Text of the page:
As followers of Christ, we know and believe that that direction can only be Christ and his example.  Ultimately, those who do not trust enough to risk for Christ do not love enough to try.  Christ loved perfectly and so he did not avoid the imperfections of this world but, rather, dealt with and ultimately transcended them.  He invites us to transcend them through our imperfect but well intentioned efforts to follow in his perfect footsteps.

The Faithful     

The final type of risk taker is the one who takes purposeful and passionate risks toward Christ.  I am increasingly learning to become this kind of risk taker through the grace of God.

Of course, such people are not confined to those seeking Our Lord.   We see many successful people who have purpose and passion toward becoming great chefs, hero athletes, renowned scientists, and wealthy business people.  There is nothing wrong with such pursuits as long as one intends to use such success to make this world a better place and not just line one’s pocket or bolster one’s ego.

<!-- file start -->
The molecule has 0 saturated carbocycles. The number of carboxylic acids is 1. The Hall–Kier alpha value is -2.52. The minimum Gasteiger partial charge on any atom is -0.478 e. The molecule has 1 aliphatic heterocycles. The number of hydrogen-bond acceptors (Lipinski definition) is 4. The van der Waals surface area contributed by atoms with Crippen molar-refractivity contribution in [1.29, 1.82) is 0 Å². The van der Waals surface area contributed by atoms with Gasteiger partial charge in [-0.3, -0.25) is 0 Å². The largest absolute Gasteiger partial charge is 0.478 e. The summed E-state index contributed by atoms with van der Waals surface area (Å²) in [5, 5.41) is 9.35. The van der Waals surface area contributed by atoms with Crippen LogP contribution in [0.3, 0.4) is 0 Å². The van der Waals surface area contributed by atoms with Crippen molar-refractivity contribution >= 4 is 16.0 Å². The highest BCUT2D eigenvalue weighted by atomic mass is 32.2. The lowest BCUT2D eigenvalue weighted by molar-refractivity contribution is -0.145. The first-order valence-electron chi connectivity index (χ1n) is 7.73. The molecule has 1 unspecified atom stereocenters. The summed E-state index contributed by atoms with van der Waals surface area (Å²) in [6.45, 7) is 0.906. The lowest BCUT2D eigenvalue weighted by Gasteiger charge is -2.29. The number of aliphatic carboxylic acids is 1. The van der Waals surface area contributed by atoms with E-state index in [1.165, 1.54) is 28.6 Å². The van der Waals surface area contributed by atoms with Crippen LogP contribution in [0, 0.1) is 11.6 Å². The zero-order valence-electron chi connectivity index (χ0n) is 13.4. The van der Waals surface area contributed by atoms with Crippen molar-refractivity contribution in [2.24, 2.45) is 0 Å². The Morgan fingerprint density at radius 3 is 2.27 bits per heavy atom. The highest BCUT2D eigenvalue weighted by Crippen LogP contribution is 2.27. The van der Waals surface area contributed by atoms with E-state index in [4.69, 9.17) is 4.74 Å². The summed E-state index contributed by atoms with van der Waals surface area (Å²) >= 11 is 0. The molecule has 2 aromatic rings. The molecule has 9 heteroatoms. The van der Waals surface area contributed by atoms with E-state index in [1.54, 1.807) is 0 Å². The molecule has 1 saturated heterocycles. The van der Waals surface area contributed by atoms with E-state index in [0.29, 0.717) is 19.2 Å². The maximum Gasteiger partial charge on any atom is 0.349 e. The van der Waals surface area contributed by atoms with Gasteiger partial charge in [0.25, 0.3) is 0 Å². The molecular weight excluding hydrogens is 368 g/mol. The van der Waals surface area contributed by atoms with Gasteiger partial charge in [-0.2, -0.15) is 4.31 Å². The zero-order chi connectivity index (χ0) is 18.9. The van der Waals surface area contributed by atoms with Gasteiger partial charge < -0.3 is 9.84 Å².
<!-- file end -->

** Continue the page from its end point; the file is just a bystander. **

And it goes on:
For the true follower of Christ, however, there must be something more.  And there is something more.

As Our Lord frequently reminded us, this world is fleeting and superficial on its own terms.  Its importance and relevance is ultimately based on what it can provide us in terms of opportunities and testing grounds for eternity.  At the end of the day, and of our lives, this world is merely the minor leagues – the prerequisite class or the opening act to something much bigger.  Nobody attends the theater to see previews and leaves without seeing the main attraction.   No person strives toward a main goal of being a minor league ball player or an opening act.  We all ultimately realize that the value of anything is what can be achieved from or through that thing.